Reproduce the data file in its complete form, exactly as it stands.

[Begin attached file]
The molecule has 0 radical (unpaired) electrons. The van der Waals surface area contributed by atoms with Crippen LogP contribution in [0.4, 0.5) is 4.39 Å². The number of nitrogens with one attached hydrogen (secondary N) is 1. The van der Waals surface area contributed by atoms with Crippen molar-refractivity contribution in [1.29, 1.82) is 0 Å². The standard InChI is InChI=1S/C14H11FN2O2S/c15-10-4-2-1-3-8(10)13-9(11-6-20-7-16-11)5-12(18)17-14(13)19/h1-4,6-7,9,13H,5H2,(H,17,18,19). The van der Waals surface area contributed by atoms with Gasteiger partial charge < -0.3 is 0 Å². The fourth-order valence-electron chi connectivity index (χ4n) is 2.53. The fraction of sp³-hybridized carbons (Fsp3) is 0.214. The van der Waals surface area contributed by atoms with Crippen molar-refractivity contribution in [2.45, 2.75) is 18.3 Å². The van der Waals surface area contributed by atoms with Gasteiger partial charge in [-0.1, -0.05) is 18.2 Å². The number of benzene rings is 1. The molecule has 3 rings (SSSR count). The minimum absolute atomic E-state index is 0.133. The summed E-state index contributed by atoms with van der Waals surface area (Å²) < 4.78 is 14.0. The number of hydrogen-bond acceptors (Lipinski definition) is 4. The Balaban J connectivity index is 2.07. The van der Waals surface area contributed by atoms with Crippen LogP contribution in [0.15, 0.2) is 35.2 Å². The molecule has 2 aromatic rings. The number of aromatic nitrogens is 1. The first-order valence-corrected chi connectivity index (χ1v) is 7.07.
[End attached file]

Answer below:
The molecule has 0 radical (unpaired) electrons. The van der Waals surface area contributed by atoms with Crippen LogP contribution in [0.4, 0.5) is 4.39 Å². The number of nitrogens with one attached hydrogen (secondary N) is 1. The van der Waals surface area contributed by atoms with Crippen molar-refractivity contribution in [1.29, 1.82) is 0 Å². The standard InChI is InChI=1S/C14H11FN2O2S/c15-10-4-2-1-3-8(10)13-9(11-6-20-7-16-11)5-12(18)17-14(13)19/h1-4,6-7,9,13H,5H2,(H,17,18,19). The van der Waals surface area contributed by atoms with Gasteiger partial charge < -0.3 is 0 Å². The fourth-order valence-electron chi connectivity index (χ4n) is 2.53. The fraction of sp³-hybridized carbons (Fsp3) is 0.214. The van der Waals surface area contributed by atoms with Crippen molar-refractivity contribution in [2.45, 2.75) is 18.3 Å². The van der Waals surface area contributed by atoms with Gasteiger partial charge in [-0.1, -0.05) is 18.2 Å². The number of benzene rings is 1. The molecule has 3 rings (SSSR count). The minimum absolute atomic E-state index is 0.133. The summed E-state index contributed by atoms with van der Waals surface area (Å²) < 4.78 is 14.0. The number of hydrogen-bond acceptors (Lipinski definition) is 4. The Balaban J connectivity index is 2.07. The van der Waals surface area contributed by atoms with Crippen LogP contribution in [0.15, 0.2) is 35.2 Å². The molecule has 2 aromatic rings. The number of aromatic nitrogens is 1. The first-order valence-corrected chi connectivity index (χ1v) is 7.07.